Hanukkah is coming. It’s time to tell stories about armed resistance against oppression. Children will read about the five brave Maccabee sons in picture books. Hebrew school students will enact dramatic battles in seasonal plays. Feminists and art lovers will view graphic paintings of Judith cutting off the head of Holofernes. Musicians will sing about the wars won by God and human beings. We’ll experience a cathartic cycle of fear, excitement, anxiety, relief and joy.
On Thanksgiving morning when I entered a large grocery store in Wicker Park, Chicago, I was transported back to a long ago uncomfortable memory. At that time, while living across Lake Michigan from Chicago, I shopped at a branch of this supermarket chain. I told a friend I was abandoning the large supermarket in Benton Harbor, having found a new, smaller market that was more easily navigable. The large store was crowded, aisles jammed with displays and bumper-car-like navigation, ending in long checkout lines.
Last night I participated in my town of Westborough’s Interfaith Thanksgiving. Our program was entitled ‘Welcoming the Stranger’, recalling that part of the Thanksgiving narrative is a story of those who arrived by boat on these shores, seeking freedom to worship in their own way. Woven between the choral pieces were accounts from a Jew who arrived from Russia this year, a Christian who had lived in town for 50 years after surviving oppression under both the Nazi regime in Germany and the Communist regime in East Germany, a Muslim who recalled growing up in Toronto before coming to the United States, and a Sikh who shared a core Sikh text about the transformative power of welcoming the stranger. We heard Hebrew mantra chant, Sikh devotional chant, and Christian hymns.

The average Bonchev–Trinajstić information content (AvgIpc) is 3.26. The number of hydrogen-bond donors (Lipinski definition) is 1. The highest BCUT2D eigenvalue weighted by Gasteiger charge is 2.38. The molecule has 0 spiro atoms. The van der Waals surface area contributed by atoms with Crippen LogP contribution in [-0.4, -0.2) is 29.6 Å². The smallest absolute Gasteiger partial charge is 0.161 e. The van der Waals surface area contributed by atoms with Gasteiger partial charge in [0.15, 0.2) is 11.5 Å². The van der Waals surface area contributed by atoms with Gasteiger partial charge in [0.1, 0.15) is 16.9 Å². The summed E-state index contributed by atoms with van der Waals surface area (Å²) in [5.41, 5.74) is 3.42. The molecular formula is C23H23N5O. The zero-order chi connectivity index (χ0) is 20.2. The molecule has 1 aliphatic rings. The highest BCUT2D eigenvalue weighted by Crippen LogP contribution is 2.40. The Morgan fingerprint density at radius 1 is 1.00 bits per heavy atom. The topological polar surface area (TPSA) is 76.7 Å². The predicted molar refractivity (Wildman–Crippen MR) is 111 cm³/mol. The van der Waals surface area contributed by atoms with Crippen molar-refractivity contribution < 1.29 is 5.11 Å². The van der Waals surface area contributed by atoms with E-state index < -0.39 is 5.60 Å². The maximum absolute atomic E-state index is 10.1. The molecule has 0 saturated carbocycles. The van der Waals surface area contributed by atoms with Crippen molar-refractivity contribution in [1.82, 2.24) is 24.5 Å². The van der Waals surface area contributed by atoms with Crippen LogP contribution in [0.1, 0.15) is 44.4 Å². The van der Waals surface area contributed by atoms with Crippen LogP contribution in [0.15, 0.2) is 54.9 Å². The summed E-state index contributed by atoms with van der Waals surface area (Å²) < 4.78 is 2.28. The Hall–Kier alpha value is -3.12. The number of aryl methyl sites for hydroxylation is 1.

“One great rock show can change the world.” – School of Rock
Do you want to feel like your life has meaning? Do you want to be connected to other individuals like yourself? Do you yearn for a connection to a higher power or divine source?
We read in Pirke Avot, the Ethics of the Sages: “Who is happy?” The answer: “The one who is satisfied with one’s lot.” But what happens when one’s lot comes to be measured by a lot… of stuff? I recently helped an older woman empty her very large (and stuffed) home as she prepared to move to assisted living. The sheer mass of her collection of material possessions made my head spin. Her home was replete with closets and storage spaces, shelves and unused rooms, all of which were packed. Yards of fabric, disused decorations, books and magazine clippings, three sewing machines and everything else you can imagine — enough to fill a 40-foot dumpster — and that was after the estate sale and the huge Free-Cycle giveaway, at both of which, deal-seekers lined up over a two hours before the doors opened. It gave me shivers to see people plying through every crack and crevice of the house seeking the item they imagined would garner an untold fortune on the “Antiques Road Show.”
I recently began studying a new book with my chevruta (study partner), Musar HaTorah v’aYahadut, written by Rabbi Aharon Shmuel Tamaret. A late 19th-early 20th century rabbi in Lithuania, Tamaret is little known, but has a pretty fascinating biography.
We moved into Shabbat last week with the news of the attacks in Paris on our minds. The multiple coordinated slayings — in restaurants, in a concert venue, outside a soccer stadium — which resulted in over 120 killings, was shocking. I was sick to my stomach following the news, reacting with a mix of disbelief, horror and sadness as each new detail emerged. Now we see the reaction and investigation unfold as the perpetrators are identified and responses planned.
It’s over a month now since the Reconstructionist Rabbinical College announced that it would consider intermarried candidates for admission to the seminary. Other rabbinical and cantorial seminaries require students, if they are married, to be married to Jews (the students themselves must be Jewish, of course). One of the arguments I saw in favor of this policy is that over 50 percent of Jews in the U.S. are married to non-Jews, so if rabbis can be married to non-Jews too, they provide a model of how to be a committed Jew in an intermarriage. The counterargument to this is that rabbis aren’t like their congregants, the Jews in the pews. Rather, this argument goes, rabbis should be held to a higher standard.